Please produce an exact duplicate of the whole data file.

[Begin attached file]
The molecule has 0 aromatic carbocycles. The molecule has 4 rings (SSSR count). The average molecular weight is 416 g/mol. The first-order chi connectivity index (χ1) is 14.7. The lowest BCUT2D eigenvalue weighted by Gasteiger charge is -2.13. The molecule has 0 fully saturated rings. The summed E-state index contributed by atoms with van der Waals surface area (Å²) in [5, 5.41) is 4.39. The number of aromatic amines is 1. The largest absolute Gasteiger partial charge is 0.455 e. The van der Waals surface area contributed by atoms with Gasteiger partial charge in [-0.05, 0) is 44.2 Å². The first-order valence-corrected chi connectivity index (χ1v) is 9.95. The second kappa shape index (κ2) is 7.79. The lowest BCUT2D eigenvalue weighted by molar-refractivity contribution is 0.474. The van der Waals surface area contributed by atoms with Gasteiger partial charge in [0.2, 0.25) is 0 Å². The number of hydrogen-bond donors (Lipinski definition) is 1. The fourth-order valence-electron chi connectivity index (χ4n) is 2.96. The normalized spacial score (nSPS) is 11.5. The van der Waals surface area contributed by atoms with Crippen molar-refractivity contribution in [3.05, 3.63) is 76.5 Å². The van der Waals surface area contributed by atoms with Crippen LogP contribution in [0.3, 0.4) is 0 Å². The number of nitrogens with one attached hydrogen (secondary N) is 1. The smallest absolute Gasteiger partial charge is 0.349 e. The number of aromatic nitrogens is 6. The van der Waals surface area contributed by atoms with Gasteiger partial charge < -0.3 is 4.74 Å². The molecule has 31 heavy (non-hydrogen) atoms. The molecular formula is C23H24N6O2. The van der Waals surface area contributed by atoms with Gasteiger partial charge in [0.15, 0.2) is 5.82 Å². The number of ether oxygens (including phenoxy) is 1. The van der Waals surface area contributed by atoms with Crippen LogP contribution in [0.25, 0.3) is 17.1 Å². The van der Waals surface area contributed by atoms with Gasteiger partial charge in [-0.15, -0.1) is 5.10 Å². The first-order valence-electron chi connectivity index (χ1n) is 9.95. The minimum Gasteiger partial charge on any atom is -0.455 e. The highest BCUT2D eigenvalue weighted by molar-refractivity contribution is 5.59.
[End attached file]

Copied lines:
The molecule has 0 aromatic carbocycles. The molecule has 4 rings (SSSR count). The average molecular weight is 416 g/mol. The first-order chi connectivity index (χ1) is 14.7. The lowest BCUT2D eigenvalue weighted by Gasteiger charge is -2.13. The molecule has 0 fully saturated rings. The summed E-state index contributed by atoms with van der Waals surface area (Å²) in [5, 5.41) is 4.39. The number of aromatic amines is 1. The largest absolute Gasteiger partial charge is 0.455 e. The van der Waals surface area contributed by atoms with Gasteiger partial charge in [-0.05, 0) is 44.2 Å². The first-order valence-corrected chi connectivity index (χ1v) is 9.95. The second kappa shape index (κ2) is 7.79. The lowest BCUT2D eigenvalue weighted by molar-refractivity contribution is 0.474. The van der Waals surface area contributed by atoms with Gasteiger partial charge in [0.2, 0.25) is 0 Å². The number of hydrogen-bond donors (Lipinski definition) is 1. The fourth-order valence-electron chi connectivity index (χ4n) is 2.96. The normalized spacial score (nSPS) is 11.5. The van der Waals surface area contributed by atoms with Crippen molar-refractivity contribution in [3.05, 3.63) is 76.5 Å². The van der Waals surface area contributed by atoms with Crippen LogP contribution in [0.3, 0.4) is 0 Å². The number of nitrogens with one attached hydrogen (secondary N) is 1. The smallest absolute Gasteiger partial charge is 0.349 e. The number of aromatic nitrogens is 6. The van der Waals surface area contributed by atoms with Gasteiger partial charge < -0.3 is 4.74 Å². The molecule has 31 heavy (non-hydrogen) atoms. The molecular formula is C23H24N6O2. The van der Waals surface area contributed by atoms with Gasteiger partial charge in [0.15, 0.2) is 5.82 Å². The number of ether oxygens (including phenoxy) is 1. The van der Waals surface area contributed by atoms with Crippen LogP contribution in [0.25, 0.3) is 17.1 Å². The van der Waals surface area contributed by atoms with Gasteiger partial charge in [-0.15, -0.1) is 5.10 Å². The first-order valence-electron chi connectivity index (χ1n) is 9.95. The minimum Gasteiger partial charge on any atom is -0.455 e. The highest BCUT2D eigenvalue weighted by molar-refractivity contribution is 5.59.